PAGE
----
Accidental evolution

This game, Martian Dice for Pico-8, evolved entirely by accident. More than anything, it's the end result of an unplanned journey of techological exploration.

Optimal Play

It started when I was introduced to the game Martian Dice on boardgame arena by a friend. It's quite a simple game, but not so simple that it's clear how to play the game optimally. I was curious what the optimal play was, and how much points a perfect player could expect per turn. So I decided to program this logic in Python. As it turns out, the expected score when playing optimally is 3.11. Not that much really.

The below table shows how Optimal play compares to other, much more basic play strategies in a two-player game. The probabilities are not symmetric, as the first player (the rows) has an advantage.


Cheap, serverless Web Sockets

This project is my first ever online multi-player game. To prepare for upcoming game jams, I wanted to explore some technical possibilities in this area. In particular, I wanted to see how well Web Sockets would work in an AWS-hosted serverless backend. I was interested in serverless, as this can be a very cost-effective way to host low-traffic services in the cloud, and AWS happens to be the stack that I have experience with professionally.

Web Sockets in serverless computing are not a natural fit. Serverless services are short-lived and stateless whereas Web Sockets are longer lived and typically require shared state across a group of connections. So I was curious how this would work in practise. When exploring a new technology, it helps to pick something simple. So it was natural to continue with Martian Dice. Its turn-based nature also meant that performance would not be an issue.

There's server-side state required to let all clients in a room communicate. When one client makes a move or sends a chat, the server needs to know who the other clients in the room are that this update should be broadcasted to. For storing state I initially used memcached, but that requires a VPC in AWS. Furthermore, the memcached node is continuously running, which is a bit of an overkill for a low-traffic game. I therefore refactored the code to use DynamoDb instead. This is slightly slower than an in-memory cache. However, for this game that would not be an issue.

Client-side game state maintenance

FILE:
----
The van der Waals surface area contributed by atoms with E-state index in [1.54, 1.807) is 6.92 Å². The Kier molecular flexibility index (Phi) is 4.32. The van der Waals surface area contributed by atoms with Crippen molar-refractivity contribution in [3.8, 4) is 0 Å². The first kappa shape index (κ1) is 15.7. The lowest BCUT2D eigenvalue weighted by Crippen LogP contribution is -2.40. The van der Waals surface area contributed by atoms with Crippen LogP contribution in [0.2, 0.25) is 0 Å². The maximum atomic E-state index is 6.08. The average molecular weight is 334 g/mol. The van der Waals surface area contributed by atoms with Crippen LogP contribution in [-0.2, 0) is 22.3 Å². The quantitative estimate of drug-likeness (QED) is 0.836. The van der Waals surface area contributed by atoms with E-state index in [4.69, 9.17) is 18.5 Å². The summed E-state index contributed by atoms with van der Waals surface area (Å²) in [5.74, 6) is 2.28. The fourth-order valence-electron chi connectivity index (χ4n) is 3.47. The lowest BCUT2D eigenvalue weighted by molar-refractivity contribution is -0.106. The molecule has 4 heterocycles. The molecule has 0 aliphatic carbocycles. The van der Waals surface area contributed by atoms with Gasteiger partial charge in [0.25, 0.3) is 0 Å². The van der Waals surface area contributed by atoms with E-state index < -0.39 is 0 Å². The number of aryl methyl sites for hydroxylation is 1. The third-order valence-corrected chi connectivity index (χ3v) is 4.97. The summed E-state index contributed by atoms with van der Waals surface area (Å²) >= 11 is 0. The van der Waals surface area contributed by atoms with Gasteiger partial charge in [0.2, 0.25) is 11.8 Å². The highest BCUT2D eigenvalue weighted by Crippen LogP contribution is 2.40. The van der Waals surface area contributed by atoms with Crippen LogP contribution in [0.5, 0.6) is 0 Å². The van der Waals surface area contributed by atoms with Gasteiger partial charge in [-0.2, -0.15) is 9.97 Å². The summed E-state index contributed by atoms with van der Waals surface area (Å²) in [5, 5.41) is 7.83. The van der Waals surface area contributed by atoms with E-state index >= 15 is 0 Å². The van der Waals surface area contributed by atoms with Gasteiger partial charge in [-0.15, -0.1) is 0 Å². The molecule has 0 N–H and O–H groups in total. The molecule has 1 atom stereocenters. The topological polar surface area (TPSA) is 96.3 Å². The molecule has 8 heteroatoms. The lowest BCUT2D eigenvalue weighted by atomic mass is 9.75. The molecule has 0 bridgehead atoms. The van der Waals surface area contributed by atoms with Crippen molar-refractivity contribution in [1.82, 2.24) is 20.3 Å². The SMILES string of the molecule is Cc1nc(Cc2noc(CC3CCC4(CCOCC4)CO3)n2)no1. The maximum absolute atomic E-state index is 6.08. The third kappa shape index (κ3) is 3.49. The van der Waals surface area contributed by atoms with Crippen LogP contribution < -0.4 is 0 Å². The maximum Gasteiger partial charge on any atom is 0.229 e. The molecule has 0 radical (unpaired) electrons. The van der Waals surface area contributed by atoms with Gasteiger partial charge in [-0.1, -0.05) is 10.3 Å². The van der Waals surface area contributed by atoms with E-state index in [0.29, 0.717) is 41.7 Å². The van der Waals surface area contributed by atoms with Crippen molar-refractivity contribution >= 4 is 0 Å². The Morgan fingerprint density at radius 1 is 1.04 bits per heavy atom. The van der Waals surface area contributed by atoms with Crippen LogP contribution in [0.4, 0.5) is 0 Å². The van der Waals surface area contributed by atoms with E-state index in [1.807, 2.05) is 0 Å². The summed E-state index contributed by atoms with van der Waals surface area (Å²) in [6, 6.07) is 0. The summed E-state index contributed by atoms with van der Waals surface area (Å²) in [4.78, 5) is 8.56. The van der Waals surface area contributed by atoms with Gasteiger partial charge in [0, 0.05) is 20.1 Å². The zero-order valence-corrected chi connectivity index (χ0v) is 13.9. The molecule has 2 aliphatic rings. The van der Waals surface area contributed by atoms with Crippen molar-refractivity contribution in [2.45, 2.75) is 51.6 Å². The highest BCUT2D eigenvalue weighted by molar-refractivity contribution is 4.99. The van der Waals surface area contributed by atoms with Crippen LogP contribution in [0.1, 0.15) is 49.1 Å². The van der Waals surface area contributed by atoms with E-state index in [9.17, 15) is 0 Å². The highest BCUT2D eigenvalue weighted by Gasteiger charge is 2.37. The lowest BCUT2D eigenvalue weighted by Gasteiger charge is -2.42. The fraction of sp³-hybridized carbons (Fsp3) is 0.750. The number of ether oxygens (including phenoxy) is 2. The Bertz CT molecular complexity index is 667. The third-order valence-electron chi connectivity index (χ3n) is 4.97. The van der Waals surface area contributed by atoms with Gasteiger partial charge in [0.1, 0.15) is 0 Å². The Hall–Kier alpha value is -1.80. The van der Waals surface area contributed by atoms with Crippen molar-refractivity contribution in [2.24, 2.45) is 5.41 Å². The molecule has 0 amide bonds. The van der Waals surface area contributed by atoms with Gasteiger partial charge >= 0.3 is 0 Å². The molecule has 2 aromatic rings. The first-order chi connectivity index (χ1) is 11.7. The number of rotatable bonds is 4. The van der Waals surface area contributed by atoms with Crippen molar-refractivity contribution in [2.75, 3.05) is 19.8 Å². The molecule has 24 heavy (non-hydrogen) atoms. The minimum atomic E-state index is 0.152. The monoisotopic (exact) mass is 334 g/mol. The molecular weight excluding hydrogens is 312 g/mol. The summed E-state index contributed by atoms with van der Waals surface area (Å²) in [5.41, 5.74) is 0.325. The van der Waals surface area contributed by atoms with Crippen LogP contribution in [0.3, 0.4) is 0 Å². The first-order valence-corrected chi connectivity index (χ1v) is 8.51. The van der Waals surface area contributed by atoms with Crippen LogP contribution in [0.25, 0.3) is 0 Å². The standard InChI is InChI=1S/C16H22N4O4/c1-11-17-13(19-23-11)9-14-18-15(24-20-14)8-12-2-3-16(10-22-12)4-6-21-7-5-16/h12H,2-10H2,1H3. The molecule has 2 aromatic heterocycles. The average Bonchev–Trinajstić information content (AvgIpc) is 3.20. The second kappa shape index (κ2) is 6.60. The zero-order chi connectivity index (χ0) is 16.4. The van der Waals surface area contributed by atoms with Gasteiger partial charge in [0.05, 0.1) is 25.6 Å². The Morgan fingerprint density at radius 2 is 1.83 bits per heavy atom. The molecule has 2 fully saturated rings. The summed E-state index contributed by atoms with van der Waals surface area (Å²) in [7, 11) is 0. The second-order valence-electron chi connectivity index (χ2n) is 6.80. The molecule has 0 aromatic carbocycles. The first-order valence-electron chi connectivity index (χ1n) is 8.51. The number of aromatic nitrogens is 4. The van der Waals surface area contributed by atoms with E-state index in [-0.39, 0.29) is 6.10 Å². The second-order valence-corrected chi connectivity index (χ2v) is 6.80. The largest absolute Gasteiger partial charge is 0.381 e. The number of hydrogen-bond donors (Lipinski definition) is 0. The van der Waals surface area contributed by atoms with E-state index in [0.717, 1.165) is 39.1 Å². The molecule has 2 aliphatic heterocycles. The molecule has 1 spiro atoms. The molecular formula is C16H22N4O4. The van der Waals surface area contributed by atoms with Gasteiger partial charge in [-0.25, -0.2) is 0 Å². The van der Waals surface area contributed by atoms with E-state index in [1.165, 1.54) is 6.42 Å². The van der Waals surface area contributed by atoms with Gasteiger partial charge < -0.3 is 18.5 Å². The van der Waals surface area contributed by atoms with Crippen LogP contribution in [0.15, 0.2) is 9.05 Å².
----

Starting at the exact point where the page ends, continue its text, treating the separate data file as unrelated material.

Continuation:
Initially I also stored the game state in DynamoDb. However, that requires relatively many database writes (one for every move). For a four player game, lasting eight rounds, with on average three turns, this meant approximately 4 * 8 * 3 * 1.5 = 144 writes per game, which I considered a bit much. So I refactored this to only let the clients retain the game state. When making a move, the client passes the current game state along to the backend.

You may now wonder, does that not open the door for malicious clients to cheat? No, not really. The state updates are still all handled by the backend. The backend also throws the dice, updates scores, and enforces all game rules. As the backend does not store game state, this needs to be sent by each client whenever it makes a move. So a malicious client could in principle pass an modified state. However, each state also includes a hash-based checksum. When the backend receives a move, it verifies the checksum of the incoming state. If it's incorrect, it will ignore it. So when a malicious client patches the game state, it also needs to update the checksum. However, when broadcasting the new game state, the server does not only include checksum of this new state, but also that of the state from which it was derived. This enables the other clients to detect a cheating client in their midst.

React-based client

The PICO-8 client hosted here on was not the first client I wrote. First I created a React-based client, as I wanted to gain some experience with ReactJS. The screenshot below gives an idea what that looked like. It uses more screen real-estate than the later PICO-8 client. The dice also have a much higher resolution, but were quite simple already.

PICO-8 Client

Next, I thought it would be interesting to port it to PICO-8. First, I wanted to see how well the game could be ported to PICO-8's 128x128 resolution. This did not leave much room for in-game chat but I am happy with the result.

The PICO-8 client cannot directly communicate with the backend. To enable this, the PICO-8 GPIO interface had to be used. GPIO is used to communicate with custom Javascript code that handles communication with the backend. This is not rocket science, but relatively cumbersome to implement. In particular, it means you cannot test from inside PICO-8 directly. Every time you want to test, you need to export to HTML and test together with the client-side Javascript code, which in turn communicates with a (locally running) backend.


If you got this far, you'll have seen that there was no pre-conceived plan to develop this game. It really was a sequence of technology explorations. With that in mind, I am happy with the result. It's a pretty basic game, but hopefully brings some fun. Challenge your friends!

Finally, for those interested, all source code can be found on github.

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